I didn’t sign up to tour Louisiana’s Whitney Plantation/Slave Museum last month expecting to hear heroic stories about white people, and I certainly never questioned the veracity of the horrors chronicled at this reinterpreted 19th century plantation north of New Orleans.
But when our tour guide declared that the sainted Abraham Lincoln didn’t believe slaves were human beings, I instinctively stiffened. “That’s not true,” I whispered to a friend traveling with me.
Later in the tour I quietly approached the couple from Nova Scotia whose query about Lincoln’s role in abolishing slavery had led our guide to – in my mind - write off the Great Emancipator as little more than a political opportunist.
Yes, I told the Canadians, Lincoln’s primary goal was preserving the union. Yes, he once advocated shipping all the slaves to Africa or Central America. Yes, in trying to avert war he agreed to let Southern states keep their slaves, if slavery was banned in new states and territories.
But all this didn’t mean Lincoln, and slave owners like Jefferson and Washington, considered slaves to be less than human.
Or did it? Our guide was an eloquent, energetic African American woman who invited questions and dialogue. But because I didn’t fully understand then why her remarks about Lincoln bothered me so, I didn’t pursue it.
Later, after returning home to Connecticut, I questioned my reaction. But that day I was so sure our guide was out of line that I argued the point late into the night with the two friends who had accompanied me.
It was a familiar pattern for us – three white girls obsessed with race since we bonded as college freshmen 50 years ago, trying in our various professions to matter outside of the relative privilege we were born to.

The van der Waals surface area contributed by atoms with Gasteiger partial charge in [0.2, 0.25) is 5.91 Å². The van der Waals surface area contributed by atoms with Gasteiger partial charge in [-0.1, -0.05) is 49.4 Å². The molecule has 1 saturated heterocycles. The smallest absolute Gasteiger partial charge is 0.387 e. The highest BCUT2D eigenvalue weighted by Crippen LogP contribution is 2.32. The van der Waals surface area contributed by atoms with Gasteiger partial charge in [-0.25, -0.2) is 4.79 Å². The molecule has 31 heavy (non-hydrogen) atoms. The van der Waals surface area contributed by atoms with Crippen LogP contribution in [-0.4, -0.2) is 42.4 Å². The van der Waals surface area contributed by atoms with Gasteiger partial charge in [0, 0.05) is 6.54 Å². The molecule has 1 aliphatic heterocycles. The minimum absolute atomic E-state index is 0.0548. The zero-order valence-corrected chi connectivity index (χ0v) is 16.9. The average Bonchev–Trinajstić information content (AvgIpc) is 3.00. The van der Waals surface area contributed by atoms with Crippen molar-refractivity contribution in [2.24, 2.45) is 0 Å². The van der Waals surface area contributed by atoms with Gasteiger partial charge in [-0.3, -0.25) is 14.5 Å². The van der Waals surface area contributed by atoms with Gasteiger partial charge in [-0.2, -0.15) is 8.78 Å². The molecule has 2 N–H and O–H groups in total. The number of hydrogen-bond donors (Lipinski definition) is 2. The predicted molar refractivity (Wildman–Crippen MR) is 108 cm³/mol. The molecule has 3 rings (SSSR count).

Two of us were in the Lincoln defense camp that night, with one defending the guide’s assessment. Since then I’ve come to reconsider the language we use around slavery, and admit that I may have unconsciously been speaking a different language from the tour guide.
In insisting that Washington, Jefferson and Lincoln considered slaves to be human beings, I was speaking small. Animal vs. Human: Of course those men thought slaves were human beings. All three said slavery was wrong, even the two who practiced it and enjoyed the fruits of slave labor.
Our tour guide, on the other hand, was speaking large. Animal vs. Human: If you’re treated like an animal, which every single slave was by mere fact of ownership, isn’t it meaningless to be called a human being?
Treatment, not empty words, is after all the way I talk about human rights. I support both the substance and the language of “Black Lives Matter” because even today in this country, that isn’t always true.
My friends and I went to New Orleans for a festive celebration of our half-century of friendship. But we unanimously chose to forego the city’s legendary delights long enough to visit the slave museum.